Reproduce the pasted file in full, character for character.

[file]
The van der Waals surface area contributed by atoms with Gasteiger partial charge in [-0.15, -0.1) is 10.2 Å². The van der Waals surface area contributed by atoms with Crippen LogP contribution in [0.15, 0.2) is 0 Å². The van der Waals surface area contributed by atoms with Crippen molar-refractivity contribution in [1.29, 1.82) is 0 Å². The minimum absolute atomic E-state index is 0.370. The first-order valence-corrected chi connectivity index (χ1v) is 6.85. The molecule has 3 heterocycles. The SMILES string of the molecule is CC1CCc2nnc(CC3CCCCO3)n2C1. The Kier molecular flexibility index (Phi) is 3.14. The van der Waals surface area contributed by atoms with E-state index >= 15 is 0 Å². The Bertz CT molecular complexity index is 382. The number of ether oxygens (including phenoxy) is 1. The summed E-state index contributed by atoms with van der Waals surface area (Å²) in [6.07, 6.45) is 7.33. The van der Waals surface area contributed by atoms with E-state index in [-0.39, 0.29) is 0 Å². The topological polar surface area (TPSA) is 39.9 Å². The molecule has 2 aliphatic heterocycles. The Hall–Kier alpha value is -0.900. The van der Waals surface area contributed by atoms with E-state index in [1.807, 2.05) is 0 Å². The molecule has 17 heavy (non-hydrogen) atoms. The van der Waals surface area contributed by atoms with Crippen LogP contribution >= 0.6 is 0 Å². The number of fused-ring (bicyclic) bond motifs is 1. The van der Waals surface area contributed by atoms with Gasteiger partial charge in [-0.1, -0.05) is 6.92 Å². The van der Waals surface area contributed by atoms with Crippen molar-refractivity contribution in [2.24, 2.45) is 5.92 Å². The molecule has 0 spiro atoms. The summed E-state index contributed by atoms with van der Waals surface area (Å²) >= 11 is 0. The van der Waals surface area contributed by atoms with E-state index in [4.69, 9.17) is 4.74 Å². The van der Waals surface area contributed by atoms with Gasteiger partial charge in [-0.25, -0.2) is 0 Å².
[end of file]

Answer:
The van der Waals surface area contributed by atoms with Gasteiger partial charge in [-0.15, -0.1) is 10.2 Å². The van der Waals surface area contributed by atoms with Crippen LogP contribution in [0.15, 0.2) is 0 Å². The van der Waals surface area contributed by atoms with Crippen molar-refractivity contribution in [1.29, 1.82) is 0 Å². The minimum absolute atomic E-state index is 0.370. The first-order valence-corrected chi connectivity index (χ1v) is 6.85. The molecule has 3 heterocycles. The SMILES string of the molecule is CC1CCc2nnc(CC3CCCCO3)n2C1. The Kier molecular flexibility index (Phi) is 3.14. The van der Waals surface area contributed by atoms with E-state index >= 15 is 0 Å². The Bertz CT molecular complexity index is 382. The number of ether oxygens (including phenoxy) is 1. The summed E-state index contributed by atoms with van der Waals surface area (Å²) in [6.07, 6.45) is 7.33. The van der Waals surface area contributed by atoms with E-state index in [-0.39, 0.29) is 0 Å². The topological polar surface area (TPSA) is 39.9 Å². The molecule has 2 aliphatic heterocycles. The Hall–Kier alpha value is -0.900. The van der Waals surface area contributed by atoms with E-state index in [1.807, 2.05) is 0 Å². The molecule has 17 heavy (non-hydrogen) atoms. The van der Waals surface area contributed by atoms with Crippen LogP contribution >= 0.6 is 0 Å². The number of fused-ring (bicyclic) bond motifs is 1. The van der Waals surface area contributed by atoms with Gasteiger partial charge in [-0.1, -0.05) is 6.92 Å². The van der Waals surface area contributed by atoms with Crippen molar-refractivity contribution in [2.24, 2.45) is 5.92 Å². The molecule has 0 spiro atoms. The summed E-state index contributed by atoms with van der Waals surface area (Å²) >= 11 is 0. The van der Waals surface area contributed by atoms with E-state index in [4.69, 9.17) is 4.74 Å². The van der Waals surface area contributed by atoms with Gasteiger partial charge in [-0.25, -0.2) is 0 Å².